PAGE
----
DSLR

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DSLR

(Digital Single Lens Reflex) A digital still image camera that uses a single lens reflex (SLR) mechanism. Most professional cameras have been single lens reflex, although analog film until digital SLRs emerged in the early 1990s. Following are the two major differences between DSLRs and standard digital cameras.

Removable Lenses
No single lens can handle every photographic requirement, and SLR cameras have always used removable lenses. A wide variety of lenses are available for each camera system, and many lenses that fit 35mm film SLRs also fit digital SLRs. However, the CCD or CMOS sensor in all but high-end digital SLRs is generally not as large as a 35mm frame, and 35mm lenses produce different focal lengths (see crop factor). See CCD sensor and CMOS sensor.

Through the Lens
In an SLR, the photographer sees the image through the actual picture lens. To compose the picture, a mirror reflects the light from the lens to the viewfinder. When the picture is taken, the mirror momentarily flips out of the way to allow the light to pass through the lens diaphragm to the CCD or CMOS sensor (or to film in analog SLRs). Through-the-lens viewing enables precise manual focusing because tiny LCD screens do not have sufficient resolution. In addition, holding the viewfinder against the face helps steady it.

The LCD screen in early DSLRs was used to review the recorded image, not to preview the picture before shooting. In 2006, Olympus introduced the first DSLR with a "live preview LCD," and other camera vendors followed. See mirrorless camera, viewfinder, digital camera and Four Thirds system.

Beware the Dust!


Unlike an analog SLR, which uses a fresh film frame for each photo, the digital SLR uses the same sensor chip forever. Since the sensor is susceptible to dust, it is imperative to always keep the lens port covered. Starting in 2007, DSLRs began to include automatic dust removal.

A "mirror lockup" function flips the mirror out of the way to expose the sensor for cleaning, and there is a raft of cleaning materials on the market. For a comprehensive overview, visit www.cleaningdigitalcameras.com.
References in periodicals archive ?
Most old-school SLR camera releases were designed for Bulb (long-exposure images captured on a single image over periods of seconds or even minutes) but today's D-SLR remotes, such as the TriggerTrap, offer much more than just basic remote shutter release
The Nikon D800 re-imagines what is possible from this level of D-SLR, to address the needs of an emerging and ever changing market; this is the camera that is going to bridge the gap for the most demanding imaging professionals, and provide never before seen levels of SLR image and video quality," said Bo Kajiwara, director of marketing, Nikon Inc.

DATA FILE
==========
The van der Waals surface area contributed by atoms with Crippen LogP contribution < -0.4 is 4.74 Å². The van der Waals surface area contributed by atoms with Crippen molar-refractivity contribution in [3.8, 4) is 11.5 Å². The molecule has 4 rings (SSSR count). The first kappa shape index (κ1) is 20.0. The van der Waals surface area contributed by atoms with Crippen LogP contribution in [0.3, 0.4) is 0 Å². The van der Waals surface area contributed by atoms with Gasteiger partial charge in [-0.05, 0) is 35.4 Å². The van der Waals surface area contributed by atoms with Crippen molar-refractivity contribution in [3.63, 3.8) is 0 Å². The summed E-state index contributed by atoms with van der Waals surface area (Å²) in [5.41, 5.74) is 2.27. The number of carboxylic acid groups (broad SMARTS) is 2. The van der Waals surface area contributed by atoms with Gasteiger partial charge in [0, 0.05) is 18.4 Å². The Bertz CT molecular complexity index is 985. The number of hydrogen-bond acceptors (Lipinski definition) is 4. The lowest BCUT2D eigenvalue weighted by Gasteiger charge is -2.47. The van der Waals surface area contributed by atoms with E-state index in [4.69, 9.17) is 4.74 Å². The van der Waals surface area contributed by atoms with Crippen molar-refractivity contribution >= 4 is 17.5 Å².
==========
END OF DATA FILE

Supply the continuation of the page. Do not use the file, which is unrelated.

2 MP D-SLR Camera w/ 18-55mm Lens, 3" LCD - Originally $974.
This latest Nikon FX-format (full-frame) D-SLR camera is developed with advanced specifications that include significantly improved moving subject acquisition capabilities, and compelling image quality at high sensitivities to enable excellent response to a wide variety of scenes and subjects.
Watson identified standalone cameras like the Nikon D-SLR are the number one choice for amateurs looking to take their photography to the next level due to their greater depth and superior quality.
For exceptional image quality, it employs a Nikon DX-format CMOS sensor, the same type used in our outstanding DX-format D-SLR cameras.
The image quality is comparable to a 35mm full frame D-SLR sensor making the camera extremely attractive for professional photographers.
Takashi Yoshida, managing director, Nikon Middle East, said: "As Nikon continues to maintain a leading position in the D-SLR category, we remain committed to providing customers in the Middle East with versatile, high-quality cameras such as the D5200 that can achieve the same performance as other higher-end models.
Designed to give users even more creative freedom in a compact body, the P300 comes equipped with several features commonly found in D-SLR cameras such Aperture Priority (A), Shutter Priority (S) and Full Manual (M) Control.
Camcorder prices are continuing to fall and the D-SLR is merely another example taking that direction--and on how manufacturers are responding to it.
It is also the lightest and smallest camera amongst Nikon D-SLR collection.
Five decades later, the Olympus passion for innovation is still setting the pace with the new Pen E-P1, which combines an incredibly small size, retro style, and ease of use without giving up any of the benefits of D-SLR quality.